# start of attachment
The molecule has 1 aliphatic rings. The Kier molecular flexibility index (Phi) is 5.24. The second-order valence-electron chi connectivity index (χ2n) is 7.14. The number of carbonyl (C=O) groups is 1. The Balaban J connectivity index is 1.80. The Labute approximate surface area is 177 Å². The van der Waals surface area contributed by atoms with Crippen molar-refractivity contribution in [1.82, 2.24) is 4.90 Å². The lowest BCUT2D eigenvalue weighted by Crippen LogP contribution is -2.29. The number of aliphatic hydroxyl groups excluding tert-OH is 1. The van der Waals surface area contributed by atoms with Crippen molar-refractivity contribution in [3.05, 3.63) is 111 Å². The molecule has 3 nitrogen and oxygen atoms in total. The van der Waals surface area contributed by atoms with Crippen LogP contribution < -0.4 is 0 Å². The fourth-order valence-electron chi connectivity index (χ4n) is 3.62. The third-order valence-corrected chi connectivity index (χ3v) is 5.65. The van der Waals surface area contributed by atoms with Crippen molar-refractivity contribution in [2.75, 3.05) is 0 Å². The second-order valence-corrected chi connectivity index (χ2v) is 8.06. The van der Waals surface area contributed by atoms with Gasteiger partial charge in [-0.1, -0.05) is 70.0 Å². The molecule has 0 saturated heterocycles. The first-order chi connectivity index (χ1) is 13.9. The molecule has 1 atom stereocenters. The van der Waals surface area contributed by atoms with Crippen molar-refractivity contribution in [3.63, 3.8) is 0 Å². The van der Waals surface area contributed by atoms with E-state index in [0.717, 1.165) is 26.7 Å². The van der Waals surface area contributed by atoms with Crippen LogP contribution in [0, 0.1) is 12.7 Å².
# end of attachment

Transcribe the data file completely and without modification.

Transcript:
The molecule has 1 aliphatic rings. The Kier molecular flexibility index (Phi) is 5.24. The second-order valence-electron chi connectivity index (χ2n) is 7.14. The number of carbonyl (C=O) groups is 1. The Balaban J connectivity index is 1.80. The Labute approximate surface area is 177 Å². The van der Waals surface area contributed by atoms with Crippen molar-refractivity contribution in [1.82, 2.24) is 4.90 Å². The lowest BCUT2D eigenvalue weighted by Crippen LogP contribution is -2.29. The number of aliphatic hydroxyl groups excluding tert-OH is 1. The van der Waals surface area contributed by atoms with Crippen molar-refractivity contribution in [3.05, 3.63) is 111 Å². The molecule has 3 nitrogen and oxygen atoms in total. The van der Waals surface area contributed by atoms with Crippen LogP contribution < -0.4 is 0 Å². The fourth-order valence-electron chi connectivity index (χ4n) is 3.62. The third-order valence-corrected chi connectivity index (χ3v) is 5.65. The van der Waals surface area contributed by atoms with Crippen molar-refractivity contribution in [2.75, 3.05) is 0 Å². The second-order valence-corrected chi connectivity index (χ2v) is 8.06. The van der Waals surface area contributed by atoms with Gasteiger partial charge in [-0.1, -0.05) is 70.0 Å². The molecule has 0 saturated heterocycles. The first-order chi connectivity index (χ1) is 13.9. The molecule has 1 atom stereocenters. The van der Waals surface area contributed by atoms with Crippen molar-refractivity contribution in [3.63, 3.8) is 0 Å². The van der Waals surface area contributed by atoms with E-state index in [0.717, 1.165) is 26.7 Å². The van der Waals surface area contributed by atoms with Crippen LogP contribution in [0, 0.1) is 12.7 Å².